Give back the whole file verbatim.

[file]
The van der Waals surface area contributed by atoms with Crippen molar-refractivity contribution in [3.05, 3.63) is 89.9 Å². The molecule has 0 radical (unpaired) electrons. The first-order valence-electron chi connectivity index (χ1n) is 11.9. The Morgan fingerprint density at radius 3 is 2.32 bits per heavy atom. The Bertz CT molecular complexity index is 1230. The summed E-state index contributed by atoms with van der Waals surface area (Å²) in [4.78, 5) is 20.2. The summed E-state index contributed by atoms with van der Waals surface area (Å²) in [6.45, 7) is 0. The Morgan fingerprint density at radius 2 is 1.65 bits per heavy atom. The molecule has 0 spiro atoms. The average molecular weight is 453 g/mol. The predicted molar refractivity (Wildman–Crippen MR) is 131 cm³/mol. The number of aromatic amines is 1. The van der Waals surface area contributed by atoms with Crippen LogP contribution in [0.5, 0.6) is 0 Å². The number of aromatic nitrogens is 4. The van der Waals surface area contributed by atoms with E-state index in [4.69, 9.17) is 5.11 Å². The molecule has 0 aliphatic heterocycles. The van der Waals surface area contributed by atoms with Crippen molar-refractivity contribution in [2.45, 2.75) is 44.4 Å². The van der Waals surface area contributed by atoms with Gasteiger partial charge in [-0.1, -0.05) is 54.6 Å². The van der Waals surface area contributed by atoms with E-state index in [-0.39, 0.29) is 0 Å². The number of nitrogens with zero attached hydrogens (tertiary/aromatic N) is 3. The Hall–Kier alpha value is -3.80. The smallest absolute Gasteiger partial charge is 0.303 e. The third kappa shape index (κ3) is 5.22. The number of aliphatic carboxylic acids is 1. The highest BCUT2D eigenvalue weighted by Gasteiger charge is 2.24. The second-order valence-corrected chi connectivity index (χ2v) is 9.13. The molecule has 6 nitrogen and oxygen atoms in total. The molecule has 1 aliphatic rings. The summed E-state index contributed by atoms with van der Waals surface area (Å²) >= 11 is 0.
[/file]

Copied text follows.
The van der Waals surface area contributed by atoms with Crippen molar-refractivity contribution in [3.05, 3.63) is 89.9 Å². The molecule has 0 radical (unpaired) electrons. The first-order valence-electron chi connectivity index (χ1n) is 11.9. The Morgan fingerprint density at radius 3 is 2.32 bits per heavy atom. The Bertz CT molecular complexity index is 1230. The summed E-state index contributed by atoms with van der Waals surface area (Å²) in [4.78, 5) is 20.2. The summed E-state index contributed by atoms with van der Waals surface area (Å²) in [6.45, 7) is 0. The Morgan fingerprint density at radius 2 is 1.65 bits per heavy atom. The molecule has 0 spiro atoms. The average molecular weight is 453 g/mol. The predicted molar refractivity (Wildman–Crippen MR) is 131 cm³/mol. The number of aromatic amines is 1. The van der Waals surface area contributed by atoms with Crippen LogP contribution in [0.5, 0.6) is 0 Å². The number of aromatic nitrogens is 4. The van der Waals surface area contributed by atoms with E-state index in [4.69, 9.17) is 5.11 Å². The molecule has 0 aliphatic heterocycles. The van der Waals surface area contributed by atoms with Crippen molar-refractivity contribution in [2.45, 2.75) is 44.4 Å². The van der Waals surface area contributed by atoms with Gasteiger partial charge in [-0.1, -0.05) is 54.6 Å². The van der Waals surface area contributed by atoms with E-state index in [-0.39, 0.29) is 0 Å². The number of nitrogens with zero attached hydrogens (tertiary/aromatic N) is 3. The Hall–Kier alpha value is -3.80. The smallest absolute Gasteiger partial charge is 0.303 e. The third kappa shape index (κ3) is 5.22. The number of aliphatic carboxylic acids is 1. The highest BCUT2D eigenvalue weighted by Gasteiger charge is 2.24. The second-order valence-corrected chi connectivity index (χ2v) is 9.13. The molecule has 6 nitrogen and oxygen atoms in total. The molecule has 1 aliphatic rings. The summed E-state index contributed by atoms with van der Waals surface area (Å²) >= 11 is 0.